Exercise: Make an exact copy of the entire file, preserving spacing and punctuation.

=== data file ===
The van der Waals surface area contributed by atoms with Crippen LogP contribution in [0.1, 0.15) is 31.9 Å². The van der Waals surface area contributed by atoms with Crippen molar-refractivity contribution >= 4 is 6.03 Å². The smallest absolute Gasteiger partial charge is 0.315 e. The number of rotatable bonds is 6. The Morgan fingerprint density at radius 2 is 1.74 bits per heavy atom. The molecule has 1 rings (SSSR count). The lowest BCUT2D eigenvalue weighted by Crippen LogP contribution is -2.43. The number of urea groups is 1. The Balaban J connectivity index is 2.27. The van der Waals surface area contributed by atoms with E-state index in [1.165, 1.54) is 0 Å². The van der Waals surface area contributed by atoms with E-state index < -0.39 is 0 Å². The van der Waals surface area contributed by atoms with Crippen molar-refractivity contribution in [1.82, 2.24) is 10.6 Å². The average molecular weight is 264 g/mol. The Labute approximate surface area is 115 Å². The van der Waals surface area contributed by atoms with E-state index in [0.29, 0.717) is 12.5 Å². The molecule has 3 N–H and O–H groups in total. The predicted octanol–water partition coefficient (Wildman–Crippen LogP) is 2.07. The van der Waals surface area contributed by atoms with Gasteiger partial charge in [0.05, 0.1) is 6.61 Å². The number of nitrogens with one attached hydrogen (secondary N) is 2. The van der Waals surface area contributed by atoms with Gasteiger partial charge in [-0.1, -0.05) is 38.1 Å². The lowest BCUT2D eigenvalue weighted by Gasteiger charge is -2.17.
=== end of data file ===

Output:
The van der Waals surface area contributed by atoms with Crippen LogP contribution in [0.1, 0.15) is 31.9 Å². The van der Waals surface area contributed by atoms with Crippen molar-refractivity contribution >= 4 is 6.03 Å². The smallest absolute Gasteiger partial charge is 0.315 e. The number of rotatable bonds is 6. The Morgan fingerprint density at radius 2 is 1.74 bits per heavy atom. The molecule has 1 rings (SSSR count). The lowest BCUT2D eigenvalue weighted by Crippen LogP contribution is -2.43. The number of urea groups is 1. The Balaban J connectivity index is 2.27. The van der Waals surface area contributed by atoms with E-state index in [1.165, 1.54) is 0 Å². The van der Waals surface area contributed by atoms with E-state index < -0.39 is 0 Å². The van der Waals surface area contributed by atoms with Crippen molar-refractivity contribution in [1.82, 2.24) is 10.6 Å². The average molecular weight is 264 g/mol. The Labute approximate surface area is 115 Å². The van der Waals surface area contributed by atoms with E-state index in [0.29, 0.717) is 12.5 Å². The molecule has 3 N–H and O–H groups in total. The predicted octanol–water partition coefficient (Wildman–Crippen LogP) is 2.07. The van der Waals surface area contributed by atoms with Gasteiger partial charge in [0.05, 0.1) is 6.61 Å². The number of nitrogens with one attached hydrogen (secondary N) is 2. The van der Waals surface area contributed by atoms with Gasteiger partial charge in [-0.1, -0.05) is 38.1 Å². The lowest BCUT2D eigenvalue weighted by Gasteiger charge is -2.17.